Some of the significant changes that Hillary Clinton wants to bring to fruition is empowering and strengthening the declining American middle class and lower class. For example, nearly 11 million American families spend half of their incomes on rent, with this practice usually occurring in expensive cities like Chicago, Los Angeles, and New York City. Hillary Clinton has proposed to enact a measure that would effectively function as a tax credit, dubbed the Low Income Housing Tax Credit, thus providing families the ability to allocate portions of their income to other expenses such as education. While this tax credit would affect the living conditions of all ethnicities, it is particularly relevant to people of color given that they, on a per capita basis, reside in these high cost urban areas on a greater scale than any other race.

In addition, Hillary Clinton has also called for raising of the minimum wage to at least $12 in an attempt to increase the purchasing power of people living at or below the poverty line, which again, tends to be traditionally dominated by people of color. That is to say, while poverty is not restrictive towards any one race, as you’ll find White Americans, Black Americans, Asians, and Hispanics suffering from the same economic hardships, it just so happens that people of color are affected to a greater extent.

Another proposal that she has put in place to help spur economic and social mobility among lower and middle income families is by refinancing student debt and making it possible for states to guarantee tuition to incoming students. This is particularly promising due to it increasing the chances for people of color to advance their education, given that it is a prerequisite in order to climb the ladder of social mobility. For the past few decades the cost of tuition has been exponentially increasing while the incomes of households have been nowhere near spectacular. This has not only made it difficult for middle class families to financially support their children in going to college, but it has nearly made it impossible for lower income minority families to help their children obtain a quality education because of the massive costs associated with attending a 4-year university.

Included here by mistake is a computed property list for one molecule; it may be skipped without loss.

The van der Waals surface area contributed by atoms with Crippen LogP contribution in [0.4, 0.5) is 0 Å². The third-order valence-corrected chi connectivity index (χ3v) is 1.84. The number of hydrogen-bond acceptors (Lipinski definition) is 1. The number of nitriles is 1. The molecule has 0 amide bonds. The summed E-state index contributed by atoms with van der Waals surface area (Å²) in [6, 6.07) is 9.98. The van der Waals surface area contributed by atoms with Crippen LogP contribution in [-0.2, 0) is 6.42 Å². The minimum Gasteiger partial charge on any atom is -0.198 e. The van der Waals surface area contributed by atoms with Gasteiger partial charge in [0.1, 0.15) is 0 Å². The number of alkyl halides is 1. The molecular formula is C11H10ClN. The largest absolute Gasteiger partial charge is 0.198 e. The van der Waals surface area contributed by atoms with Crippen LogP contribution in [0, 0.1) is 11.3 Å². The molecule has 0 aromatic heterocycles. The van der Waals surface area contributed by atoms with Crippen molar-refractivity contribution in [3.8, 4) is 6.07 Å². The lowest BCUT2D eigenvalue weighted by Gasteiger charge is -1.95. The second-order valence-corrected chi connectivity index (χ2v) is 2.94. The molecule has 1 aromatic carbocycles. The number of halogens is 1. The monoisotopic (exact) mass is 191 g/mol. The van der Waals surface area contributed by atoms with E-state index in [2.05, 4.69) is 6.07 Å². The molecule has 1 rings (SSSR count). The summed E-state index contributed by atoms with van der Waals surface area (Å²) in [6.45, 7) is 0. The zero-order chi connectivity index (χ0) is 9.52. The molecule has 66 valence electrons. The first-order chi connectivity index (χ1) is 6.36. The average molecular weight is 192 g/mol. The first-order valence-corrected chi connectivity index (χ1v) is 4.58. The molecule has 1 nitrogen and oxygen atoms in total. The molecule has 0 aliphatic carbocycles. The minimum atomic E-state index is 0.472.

Another measure that Hillary Clinton hopes to implement is the lowering of child care costs, as a way to help lower and middle class families continue working without jeopardizing the wellbeing of their children. This measure would not only seek to help secure child care for these families, but it would also lower the amount of money spent by these families to leave their children at daycares or other social centers while they are working. As a result, this allows these families to save money for other more expedient expenses such as education, groceries, and so forth.

While these measures will certainly aid people of color by giving them much needed economic assistance, one can’t but wonder that it is all wishful thinking. Nearly every election cycles the same promises are made, with promises to end poverty, create income growth, and revitalize downtrodden areas, yet little progress has been made to seriously tackle the issue of poverty in this country.

At the same time, however, we mustn’t make hasty judgments about what will occur if and when Hillary Clinton takes office. The future cannot be foretold so, unfortunately, this is a case of ‘wait and see.’ For all we know, a Clinton presidency could bring about positive change for people of color or it could, alternatively, exacerbate their condition. Either way, Hillary Clinton has laid out plans to implement substantial changes to the lives of people of color in hopes that it will make their lives easier. If one could apply a theme to all of her policies, it would be bringing people of color into the 21st century, socially and economically.